North Carolina consumers cannot afford another increase in their power bills, Attorney General Roy Cooper said Wednesday, Aug. 21, soon after his office filed to oppose Duke Energy’s latest request for higher rates.
“People are already struggling to pay their bills and utilities want to raise rates yet again,” Cooper said. “We’ll continue to fight these increases that fail to adequately take consumers into account.”
Cooper filed with the North Carolina Utilities Commission to oppose the latest rate hike request by Duke Energy Carolinas, which could increase rates by 4.5 percent for the first two years and then 5.1 percent after that.
This latest request to raise rates comes on top of a 7.2 rate hike for Duke Energy customers put in place earlier this year, which Cooper fought successfully to the North Carolina Supreme Court and is continuing to oppose.
The 57-page brief filed Aug. 20 focuses not on whether Duke Energy should be allowed to recover its investments, but on whether it should be allowed to raise customers’ rates in order to make a 10.2 percent shareholder profit and a capital structure of 53 percent equity in this challenging economic climate.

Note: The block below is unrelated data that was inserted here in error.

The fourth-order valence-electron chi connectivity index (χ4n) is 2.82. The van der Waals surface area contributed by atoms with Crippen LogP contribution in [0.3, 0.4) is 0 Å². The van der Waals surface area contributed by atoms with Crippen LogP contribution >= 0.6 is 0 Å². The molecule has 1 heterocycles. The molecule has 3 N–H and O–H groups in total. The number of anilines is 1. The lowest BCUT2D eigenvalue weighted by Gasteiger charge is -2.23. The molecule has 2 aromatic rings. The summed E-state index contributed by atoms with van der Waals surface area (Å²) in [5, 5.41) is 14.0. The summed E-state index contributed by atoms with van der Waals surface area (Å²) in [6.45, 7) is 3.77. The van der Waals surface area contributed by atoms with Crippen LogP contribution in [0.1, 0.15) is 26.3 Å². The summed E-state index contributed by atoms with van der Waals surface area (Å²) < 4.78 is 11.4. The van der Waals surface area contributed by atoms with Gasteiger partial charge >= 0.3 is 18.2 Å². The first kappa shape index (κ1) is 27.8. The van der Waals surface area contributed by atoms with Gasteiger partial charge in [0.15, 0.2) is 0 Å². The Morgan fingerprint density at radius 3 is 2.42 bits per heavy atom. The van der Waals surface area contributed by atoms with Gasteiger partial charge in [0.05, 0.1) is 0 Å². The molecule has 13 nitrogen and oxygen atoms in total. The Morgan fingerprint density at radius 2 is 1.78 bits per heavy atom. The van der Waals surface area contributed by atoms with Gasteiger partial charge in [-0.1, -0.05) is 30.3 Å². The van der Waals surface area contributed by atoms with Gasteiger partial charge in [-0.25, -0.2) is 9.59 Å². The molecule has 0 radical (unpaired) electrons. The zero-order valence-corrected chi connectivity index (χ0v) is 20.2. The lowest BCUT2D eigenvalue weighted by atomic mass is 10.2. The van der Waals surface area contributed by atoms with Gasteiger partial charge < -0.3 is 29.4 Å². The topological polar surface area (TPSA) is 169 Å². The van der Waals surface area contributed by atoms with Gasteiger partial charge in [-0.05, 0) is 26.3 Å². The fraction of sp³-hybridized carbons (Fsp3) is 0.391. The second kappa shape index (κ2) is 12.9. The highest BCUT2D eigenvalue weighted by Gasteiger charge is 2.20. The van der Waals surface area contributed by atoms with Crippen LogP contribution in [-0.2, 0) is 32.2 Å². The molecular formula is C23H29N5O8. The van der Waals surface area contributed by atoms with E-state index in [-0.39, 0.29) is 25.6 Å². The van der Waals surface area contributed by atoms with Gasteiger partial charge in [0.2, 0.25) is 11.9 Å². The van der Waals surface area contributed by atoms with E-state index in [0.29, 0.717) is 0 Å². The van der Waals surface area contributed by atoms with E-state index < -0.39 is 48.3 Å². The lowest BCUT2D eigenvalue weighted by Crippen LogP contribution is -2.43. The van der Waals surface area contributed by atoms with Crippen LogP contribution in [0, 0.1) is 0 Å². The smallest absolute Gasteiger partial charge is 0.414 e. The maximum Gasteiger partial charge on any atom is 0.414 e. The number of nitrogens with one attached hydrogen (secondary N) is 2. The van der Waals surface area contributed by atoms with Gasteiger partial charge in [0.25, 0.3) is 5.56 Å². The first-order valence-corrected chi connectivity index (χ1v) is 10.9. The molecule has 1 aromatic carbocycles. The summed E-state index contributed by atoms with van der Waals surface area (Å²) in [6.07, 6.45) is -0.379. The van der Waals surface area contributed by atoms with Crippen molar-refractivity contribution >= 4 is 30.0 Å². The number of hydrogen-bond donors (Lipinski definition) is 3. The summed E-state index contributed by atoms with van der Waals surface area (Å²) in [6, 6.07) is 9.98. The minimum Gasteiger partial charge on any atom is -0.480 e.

In the brief, the Attorney General cites an analysis by Moody’s that shows that North Carolinians currently pay a higher percentage of their household disposable income for electricity than all but six other states in the nation.
Testimony from Duke Energy customers against the rate increase illustrates their struggle with current utility rates. A family farmer speaking at a public hearing in Hillsborough paid $35,000 for electricity last year and said, “[T]o be honest, we can’t afford another increase.”
A senior in Charlotte testified that many seniors like her struggle to pay their power bills, cutting off their heat in the winter and their air conditioning in the summer because they cannot afford it: “And then you’re asking us to pay more money each and every year. You want us to pay more and more and more and we simply can’t do it.”
The Attorney General fought Duke Energy’s last rate increase all the way to the North Carolina Supreme Court, winning a ruling that set a new precedent for utility rate cases.
In an April 12 ruling, the Court agreed with Cooper’s assessment that state law (NCGS § 62-133) requires the Utilities Commission to consider changing economic conditions in setting utility rates that are fair to consumers. The Supreme Court ordered the Utilities Commission to determine the impact on consumers before setting an allowable profit margin and agreeing to raise rates.
Cooper is continuing to push the commission to reduce the rate increase it granted to Duke Energy in that case.
“The Supreme Court agreed that looking at profits without considering the impact on customers simply isn’t fair,” Cooper said. “This ruling should lead to lower utility company profits and consumer rates.”
Cooper is also fighting a 7.5 percent rate increase for Duke Energy Progress, formerly Progress Energy, that was approved by the commission earlier this year.